University of Lynchburg has adopted a new schedule for the spring 2016 semester to preserve cherished traditions while also moving graduation to an earlier date.
According to the new calendar, the spring semester will begin on January 11, about one week earlier than originally planned. Commencement will be held Saturday, May 7. The full 2015-2016 academic calendar can be read online at www.lynchburg.edu/academics/registrar/academic-calendar.
LC students, faculty, and staff are invited to a town hall meeting to discuss the calendar changes on Friday, July 17 at 12:30 p.m. in Sydnor Auditorium. The meeting will be live-streamed for students and families at https://www.youtube.com/watch?v=P3zxZ8L6Zk0
Commencement was originally moved to the new date to avoid potential conflicts with two other events that would have brought thousands of visitors to the city later during the following two weekends—Liberty University’s graduation and the Lynchburg Regional Airshow. LC officials felt that the families of graduating seniors could more easily find hotels and other accommodations if the College moved commencement to May 7.
Students voiced several concerns about the earlier date without a corresponding earlier start to the semester. For example, the compressed time frame would have caused seniors to receive their actual diplomas in the mail after commencement, instead of during the ceremony. College administrators and students worked together to find solutions, which resulted in the earlier start for spring semester.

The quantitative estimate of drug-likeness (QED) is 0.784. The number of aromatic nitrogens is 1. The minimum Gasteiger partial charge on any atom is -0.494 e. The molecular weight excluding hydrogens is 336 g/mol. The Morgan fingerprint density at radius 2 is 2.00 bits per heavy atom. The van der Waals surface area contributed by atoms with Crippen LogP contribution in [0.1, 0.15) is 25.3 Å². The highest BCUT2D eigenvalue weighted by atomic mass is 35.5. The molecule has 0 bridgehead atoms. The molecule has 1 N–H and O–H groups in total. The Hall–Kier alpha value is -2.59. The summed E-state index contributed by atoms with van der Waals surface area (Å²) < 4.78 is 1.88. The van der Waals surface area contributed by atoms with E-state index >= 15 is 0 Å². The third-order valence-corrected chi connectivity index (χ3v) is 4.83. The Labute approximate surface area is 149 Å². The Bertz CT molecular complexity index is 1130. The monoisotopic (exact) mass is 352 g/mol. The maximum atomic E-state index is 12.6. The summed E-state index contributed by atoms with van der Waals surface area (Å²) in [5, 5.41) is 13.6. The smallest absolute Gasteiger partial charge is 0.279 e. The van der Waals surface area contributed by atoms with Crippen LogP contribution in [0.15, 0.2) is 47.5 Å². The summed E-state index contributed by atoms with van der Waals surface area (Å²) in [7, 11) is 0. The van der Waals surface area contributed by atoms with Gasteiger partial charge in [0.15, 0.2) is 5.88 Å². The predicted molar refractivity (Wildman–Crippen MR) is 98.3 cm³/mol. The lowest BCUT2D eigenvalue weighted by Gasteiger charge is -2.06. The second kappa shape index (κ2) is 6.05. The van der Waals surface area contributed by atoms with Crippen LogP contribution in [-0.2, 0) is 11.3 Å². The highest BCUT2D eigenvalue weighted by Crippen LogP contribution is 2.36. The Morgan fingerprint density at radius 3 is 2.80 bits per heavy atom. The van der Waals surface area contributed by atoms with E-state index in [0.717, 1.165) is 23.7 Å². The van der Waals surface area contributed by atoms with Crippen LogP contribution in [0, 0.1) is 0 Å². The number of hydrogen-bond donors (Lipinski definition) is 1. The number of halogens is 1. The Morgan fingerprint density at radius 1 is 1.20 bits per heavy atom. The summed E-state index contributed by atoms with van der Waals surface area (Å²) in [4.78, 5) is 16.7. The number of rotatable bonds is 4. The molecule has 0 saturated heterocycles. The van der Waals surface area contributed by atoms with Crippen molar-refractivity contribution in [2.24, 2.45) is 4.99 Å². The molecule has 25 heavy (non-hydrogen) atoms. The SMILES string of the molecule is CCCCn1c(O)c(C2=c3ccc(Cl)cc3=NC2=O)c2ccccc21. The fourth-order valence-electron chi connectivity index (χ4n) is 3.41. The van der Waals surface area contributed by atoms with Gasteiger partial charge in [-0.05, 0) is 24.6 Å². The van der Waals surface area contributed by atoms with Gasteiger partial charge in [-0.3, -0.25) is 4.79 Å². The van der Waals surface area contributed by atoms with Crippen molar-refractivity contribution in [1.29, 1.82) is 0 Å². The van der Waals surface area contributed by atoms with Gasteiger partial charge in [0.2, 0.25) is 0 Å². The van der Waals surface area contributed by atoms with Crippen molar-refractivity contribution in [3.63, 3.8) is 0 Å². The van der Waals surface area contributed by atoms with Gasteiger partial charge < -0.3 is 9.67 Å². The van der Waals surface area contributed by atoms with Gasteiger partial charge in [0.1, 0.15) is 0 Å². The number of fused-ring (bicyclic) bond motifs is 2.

“Your thoughtful feedback over the past few weeks gave us much to think about,” said Sally Selden, vice president and dean for academic affairs, in an e-mail to students. “We recognized the challenges posed by a compressed exam week, and we learned that you cherish the tradition that University of Lynchburg is one of only a few institutions to actually award a diploma as our graduating seniors cross the stage.”
Jennifer Lynch, president of the Class of 2016, played an integral role in the discussions. She surveyed seniors and their families to receive feedback and collect proposed solutions. She was glad to see her classmates come together constructively to find solutions to the scheduling challenges. “I cannot even begin to tell you how proud I am to have served as president of this class during this time,” she said.